What is the time complexity of determining whether a solution $x$ exists to $x^k \equiv c \pmod{N}$ if we know the factorization of $N$?

Suppose we are given an integer $ c$ and positive integers $ k, N$ , with no further assumptions on relationships between these numbers. We are also given the prime factorization of $ N$ . These inputs are written in binary. What is the best known time complexity for determining whether there exists an integer $ x$ such that $ x^k \equiv c \pmod{N}$ ?

We are given the prime factorization of $ N$ because this problem is thought to be hard on classical computers even for k = 2 if we do not know the factorization of $ N$ .

This question was inspired by this answer, where D.W. stated that the nonexistence of a solution to $ x^3 \equiv 5 \pmod{7}$ can be checked by computing the modular exponentiation for $ x = 0,1,2,3,4,5,6$ , but that if the exponent had been 2 instead of 3, we could have used quadratic reciprocity instead. This lead to my discovery that there are a large number of other reciprocity laws, such as cubic reciprocity, quartic reciprocity, octic reciprocity, etc. with their own Wikipedia pages.

Expected value of offer he will accept, given he will accept for X>$k

Jack is selling his house, and has decided to accept the first offer exceeding $ k. Assume that successive offers are independent random variables with common distribution Exp(λ). Find the expected value of the offer he will accept.

I know by indepence P(X1≤r)=P(X2≤r)=P(Xi≤r)=F(r).

P(Xn offer is accepted)=P(X1≤r)P(X2≤r)…P(Xn−1≤r)P(Xn>r)=F(r)n−1(1−F(r)). Where p=e^-λr, P(N=n)=(1−p)^(n−1)p. I then found E(N)=∑nP(N=n) and working through gets me E(N)=1/p.

As P(N=n) is geometric,P(X)=1/E(N)=e^-λr.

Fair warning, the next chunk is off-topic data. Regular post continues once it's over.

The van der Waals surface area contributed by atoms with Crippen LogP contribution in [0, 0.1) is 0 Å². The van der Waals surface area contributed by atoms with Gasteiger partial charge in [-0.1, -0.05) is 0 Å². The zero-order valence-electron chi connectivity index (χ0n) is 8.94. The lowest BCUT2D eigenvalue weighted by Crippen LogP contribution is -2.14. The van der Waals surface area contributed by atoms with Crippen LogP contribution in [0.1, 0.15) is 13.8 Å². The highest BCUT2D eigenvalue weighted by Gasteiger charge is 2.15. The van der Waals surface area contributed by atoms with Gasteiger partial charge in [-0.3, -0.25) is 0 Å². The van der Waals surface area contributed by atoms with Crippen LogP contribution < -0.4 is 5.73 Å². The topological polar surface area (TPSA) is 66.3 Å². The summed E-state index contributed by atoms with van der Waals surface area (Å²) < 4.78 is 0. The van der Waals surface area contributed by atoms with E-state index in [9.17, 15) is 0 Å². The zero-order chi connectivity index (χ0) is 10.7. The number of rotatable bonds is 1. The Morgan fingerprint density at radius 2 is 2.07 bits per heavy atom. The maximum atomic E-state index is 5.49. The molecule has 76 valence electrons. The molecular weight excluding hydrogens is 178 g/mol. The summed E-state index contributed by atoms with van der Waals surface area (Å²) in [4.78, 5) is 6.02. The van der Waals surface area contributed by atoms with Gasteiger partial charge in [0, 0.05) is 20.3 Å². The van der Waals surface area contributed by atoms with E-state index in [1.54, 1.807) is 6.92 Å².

I have seen that E(X>k)=∫xP(x) dx/∫P(x) dx from k to infinity, but I can’t seem to reduce this.

exist $x$ such that $x^k \equiv m$ mod $(p_1\cdot p_2) \Leftrightarrow $ exists $x_1,x_2$ : $x_1^k\equiv m(p_1)$ and $x_2^k\equiv m(p_2)$

exist $ x$ such that $ x^k \equiv m$ mod $ (p_1\cdot p_2) \Leftrightarrow $ exists $ x_1,x_2$ : $ x_1^k\equiv m(p_1)$ and $ x_2^k\equiv m(p_2)$

A first approach I took, was to use $ y\equiv m(p_1) , y\equiv m(p_2) \Leftrightarrow y\equiv m(p_1\cdot p_2)$ , then by assigning $ x^k=y$ the problem comes to find whether $ y$ has a $ k$ -order root in $ U(\mathbb{Z}_{p_1\cdot p_2})$ . How ever it doesn’t seem to simplify the problem.

A second approach I took was to use the fact which derived from CRT , that $ U(\mathbb{Z}_{p_1 \cdot p_2}) \cong U(\mathbb{Z}_{p_1}) \times U(\mathbb{Z}_{p_2}) $ , In $ U(z_{p_i})$ which are cyclic groups, there is a solution for $ x^k \equiv m(p_i) \Leftrightarrow m^{\frac{p_1-1}{gcd(k,p_1)}}=1 (p_i)$ . So assuming $ gcd(k,p_1) = 1$ there are solutions for the equations $ x_1,x_2$ . But I am struggling to show that $ \pi^{-1}(x_1,x_2)$ (when $ \pi$ is the isomorphism from CRT), is a solution for $ x^k \equiv m (p_1p_2)$ .

So in case my second approach is correct, I would be glad for some help with showing $ \pi^{-1}(x_1,x_2)$ is a solution, and also in case $ x$ is a solution mod $ (p_1p_2)$ then $ \pi_1(x) ,\pi_2(x)$ are solutions mod $ p_1$ , $ p_2$ respectively.

Also other approaches or ideas would be appreciated.

related question:

If $ x \equiv a \pmod {p_1}$ and $ x\equiv a \pmod{p_2}$ , then is it true that $ x\equiv a \pmod{p_1p_2} ?$